Monday, August 29, 2005

A year of geekery

On 29th August 2004 I relaunched this site, and have somehow managed to keep it updated fairly regularly ever since. So, time for a bit of back-slapping, some highlights and stuff, methinks:

When I started regular updates a year ago, the site was getting about 10-20 unique visitors a day. Thanks to a few plugs from Tim at Bloggerheads (a b3ta buddy), like the launch plug he did on August 31st (ta, boss!), it was up to about 30-50 a day by the time I installed a decent visitor counter in mid September, and first broke the 100 visitors in a day mark on September 23rd. By the start of November it had made it through to the final round in the Deutsche Welle International Weblog Awards 2004, which was nice (if, frankly, a tad silly considering how long it had been going at that stage).

Over the year, Europhobia has received in the region of 145,000 unique visitors and 250,000 page loads - the most in one day being thanks to the liveblog of the 7th July 2005 terrorist attacks, which was linked to by pretty much everyone. On July 7th alone, there were 28,500 unique visitors, around 28 times the site's previous high.

But statistics are boring. Have some highlights instead:

The blog first really came to prominence with the Orange Revolution in Ukraine. I started posting about it here (check the Ukraine section in the right hand column for more), knowing tit all about Ukraine or what was going on, posting on little more than a vague feeling that something major was going to kick off. Four days later the mainstream media twigged it as well. In the meantime I'd got my first Instapundit spike, had my first liveblogging experience, and seen for myself how blogs can both raise awareness and create links around the world as I helped relay info direct from contacts who had suddenly materialised in Kiev. A very odd experience, but well worthwhile - I think that's probably when the bug really got me for the first time.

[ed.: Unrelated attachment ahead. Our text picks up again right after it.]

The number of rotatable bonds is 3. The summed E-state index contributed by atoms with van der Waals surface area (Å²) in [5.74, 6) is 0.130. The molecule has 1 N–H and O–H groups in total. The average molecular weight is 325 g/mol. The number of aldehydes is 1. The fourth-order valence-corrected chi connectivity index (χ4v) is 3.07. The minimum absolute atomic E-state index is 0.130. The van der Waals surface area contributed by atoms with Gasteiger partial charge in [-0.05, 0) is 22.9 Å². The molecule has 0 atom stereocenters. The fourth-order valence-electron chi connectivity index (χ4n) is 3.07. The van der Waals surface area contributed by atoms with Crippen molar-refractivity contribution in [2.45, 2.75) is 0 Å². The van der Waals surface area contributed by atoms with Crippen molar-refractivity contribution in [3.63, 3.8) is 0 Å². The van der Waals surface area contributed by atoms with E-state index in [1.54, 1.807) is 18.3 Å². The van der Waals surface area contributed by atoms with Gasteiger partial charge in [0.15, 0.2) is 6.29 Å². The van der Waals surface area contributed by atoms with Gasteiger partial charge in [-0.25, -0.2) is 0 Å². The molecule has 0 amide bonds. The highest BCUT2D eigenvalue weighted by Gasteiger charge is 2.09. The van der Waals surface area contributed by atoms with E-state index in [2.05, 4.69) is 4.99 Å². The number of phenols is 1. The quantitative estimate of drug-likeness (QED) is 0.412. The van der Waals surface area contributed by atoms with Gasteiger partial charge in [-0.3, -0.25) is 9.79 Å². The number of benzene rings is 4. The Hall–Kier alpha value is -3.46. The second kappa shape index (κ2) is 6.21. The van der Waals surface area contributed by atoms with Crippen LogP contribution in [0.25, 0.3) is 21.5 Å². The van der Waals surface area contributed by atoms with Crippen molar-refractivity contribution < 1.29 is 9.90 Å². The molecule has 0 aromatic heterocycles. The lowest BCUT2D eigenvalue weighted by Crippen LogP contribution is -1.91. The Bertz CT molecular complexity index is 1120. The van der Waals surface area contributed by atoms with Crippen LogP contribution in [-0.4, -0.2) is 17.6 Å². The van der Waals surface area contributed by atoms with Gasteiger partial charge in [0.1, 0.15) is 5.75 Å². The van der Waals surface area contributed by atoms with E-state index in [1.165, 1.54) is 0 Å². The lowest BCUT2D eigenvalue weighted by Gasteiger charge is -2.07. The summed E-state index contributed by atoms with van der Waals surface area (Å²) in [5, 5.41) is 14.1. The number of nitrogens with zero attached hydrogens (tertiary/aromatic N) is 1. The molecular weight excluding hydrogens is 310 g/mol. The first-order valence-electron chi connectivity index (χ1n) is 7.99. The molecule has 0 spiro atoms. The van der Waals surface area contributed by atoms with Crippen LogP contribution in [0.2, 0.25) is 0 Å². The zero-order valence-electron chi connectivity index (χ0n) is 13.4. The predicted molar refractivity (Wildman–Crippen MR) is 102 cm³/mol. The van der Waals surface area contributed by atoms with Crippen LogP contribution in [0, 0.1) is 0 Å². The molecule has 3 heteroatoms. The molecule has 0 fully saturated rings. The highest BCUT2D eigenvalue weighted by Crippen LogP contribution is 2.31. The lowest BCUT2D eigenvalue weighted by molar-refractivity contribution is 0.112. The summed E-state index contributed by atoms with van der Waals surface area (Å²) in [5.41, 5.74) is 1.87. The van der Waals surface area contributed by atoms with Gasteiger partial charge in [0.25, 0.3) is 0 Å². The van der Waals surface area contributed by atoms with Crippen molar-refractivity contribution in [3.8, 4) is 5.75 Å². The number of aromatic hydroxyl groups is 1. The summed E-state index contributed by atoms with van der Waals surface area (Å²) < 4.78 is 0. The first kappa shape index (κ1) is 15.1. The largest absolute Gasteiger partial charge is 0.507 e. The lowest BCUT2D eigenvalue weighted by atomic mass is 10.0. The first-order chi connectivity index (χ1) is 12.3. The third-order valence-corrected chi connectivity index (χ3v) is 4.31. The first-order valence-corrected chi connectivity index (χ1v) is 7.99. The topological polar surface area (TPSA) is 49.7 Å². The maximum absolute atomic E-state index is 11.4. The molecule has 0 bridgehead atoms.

Then there's the less serious side of blogging, nicely evidenced by the first Robert Kilroy-Silk: Twat post, with more Kilroy hatred here, here, here, here, here, here, here, here , here, here, here, here, here, here, here, here, here and here (not to mention the piss-take, sort of satirical Stop Veritas blog I set up before this year's elections, which ended up even more insane than I originally intended it to be thanks to a bunch of maniacs in the comments - top stuff...)